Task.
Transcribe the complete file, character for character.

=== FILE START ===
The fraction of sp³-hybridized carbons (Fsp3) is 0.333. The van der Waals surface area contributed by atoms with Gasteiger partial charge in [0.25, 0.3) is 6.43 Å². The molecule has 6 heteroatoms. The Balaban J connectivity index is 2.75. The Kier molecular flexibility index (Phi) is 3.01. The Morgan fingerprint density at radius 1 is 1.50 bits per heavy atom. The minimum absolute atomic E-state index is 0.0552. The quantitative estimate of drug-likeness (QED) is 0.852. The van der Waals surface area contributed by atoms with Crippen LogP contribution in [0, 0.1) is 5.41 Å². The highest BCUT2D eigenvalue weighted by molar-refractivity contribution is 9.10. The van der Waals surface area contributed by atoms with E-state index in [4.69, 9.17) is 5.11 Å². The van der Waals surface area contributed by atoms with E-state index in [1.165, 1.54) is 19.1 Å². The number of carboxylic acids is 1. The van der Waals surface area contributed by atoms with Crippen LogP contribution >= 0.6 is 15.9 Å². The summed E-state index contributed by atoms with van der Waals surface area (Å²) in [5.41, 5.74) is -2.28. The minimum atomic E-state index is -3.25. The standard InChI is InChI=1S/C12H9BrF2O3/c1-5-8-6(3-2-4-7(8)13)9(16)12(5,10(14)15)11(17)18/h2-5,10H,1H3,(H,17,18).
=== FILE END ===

The fraction of sp³-hybridized carbons (Fsp3) is 0.333. The van der Waals surface area contributed by atoms with Gasteiger partial charge in [0.25, 0.3) is 6.43 Å². The molecule has 6 heteroatoms. The Balaban J connectivity index is 2.75. The Kier molecular flexibility index (Phi) is 3.01. The Morgan fingerprint density at radius 1 is 1.50 bits per heavy atom. The minimum absolute atomic E-state index is 0.0552. The quantitative estimate of drug-likeness (QED) is 0.852. The van der Waals surface area contributed by atoms with Crippen LogP contribution in [0, 0.1) is 5.41 Å². The highest BCUT2D eigenvalue weighted by molar-refractivity contribution is 9.10. The van der Waals surface area contributed by atoms with E-state index in [4.69, 9.17) is 5.11 Å². The van der Waals surface area contributed by atoms with E-state index in [1.165, 1.54) is 19.1 Å². The number of carboxylic acids is 1. The van der Waals surface area contributed by atoms with Crippen LogP contribution >= 0.6 is 15.9 Å². The summed E-state index contributed by atoms with van der Waals surface area (Å²) in [5.41, 5.74) is -2.28. The minimum atomic E-state index is -3.25. The standard InChI is InChI=1S/C12H9BrF2O3/c1-5-8-6(3-2-4-7(8)13)9(16)12(5,10(14)15)11(17)18/h2-5,10H,1H3,(H,17,18).